Columns from a Norman crypt which were excavated in August have been re-buried indefinitely, at a Devon church.
Two columns with intricate carvings were unearthed at St Stephen's Church on Exeter High Street.
It was the first time they had been seen since an excavation in 1826.
It had been hoped the columns would go on display, but the masonry was considered unsafe and the columns have now been re-buried.
Archaeologist Stewart Brown said: "There are only two known crypts in Devon and Cornwall and the other one's a Saxon crypt.
"This one has columns and is altogether more grand."
The two columns, which would have supported the roof of the crypt were topped by capitals with carved foliage.
Mr Brown said the columns had cathedral grandeur and were probably the last surviving parts of the crypt.
He said: "William Warelwast, who became the Bishop of Exeter in the early 12th Century was a very important man who did a massive amount of building in Exeter and this probably explains why we have such grand architecture.
"He may have had access to Norman masons as the work is very grand for a parish church and is comparable to Worcester Cathedral."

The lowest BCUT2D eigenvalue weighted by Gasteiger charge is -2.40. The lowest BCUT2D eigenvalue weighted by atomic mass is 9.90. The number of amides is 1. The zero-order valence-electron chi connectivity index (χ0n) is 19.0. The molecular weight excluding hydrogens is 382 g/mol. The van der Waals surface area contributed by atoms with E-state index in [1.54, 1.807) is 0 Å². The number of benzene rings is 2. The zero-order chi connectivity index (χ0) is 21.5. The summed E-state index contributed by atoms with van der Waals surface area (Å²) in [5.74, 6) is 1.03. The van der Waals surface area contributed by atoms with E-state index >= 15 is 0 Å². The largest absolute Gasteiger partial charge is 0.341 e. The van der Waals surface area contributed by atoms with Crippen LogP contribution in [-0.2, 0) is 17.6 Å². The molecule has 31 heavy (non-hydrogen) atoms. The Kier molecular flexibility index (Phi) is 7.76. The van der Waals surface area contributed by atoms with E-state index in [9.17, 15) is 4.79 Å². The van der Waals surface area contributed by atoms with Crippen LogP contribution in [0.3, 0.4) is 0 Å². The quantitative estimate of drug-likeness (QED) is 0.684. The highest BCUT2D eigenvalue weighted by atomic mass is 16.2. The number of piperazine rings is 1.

The columns were previously excavated in 1826 but the only information recorded was a watercolour painting, before the columns, just like this year, were covered over again.
Mr Brown said: "It has all been backfilled now. It had been suggested that it be left open for the public but we couldn't really because the masonry wasn't sound.
"I'll write a report but it will now be covered for an indefinite time."
Bob Snowdon who facilitated the project said: "It's been quite astounding, not only are we providing information but also the changes that took place in Exeter.
"The Normans arrived, then the civil war, from then it was the only building to remain after the blitz of 1942.
"It has a remarkable survival history and it's bang in the middle of the high street."
While the crypt may be covered up there are plans to create an information centre in the church.
Mr Snowden said: "The last time it was officially seen was 1826 so a few people have seen something that's not been seen for 185 years.
"Who knows, it might be another 200 years before someone else sees it."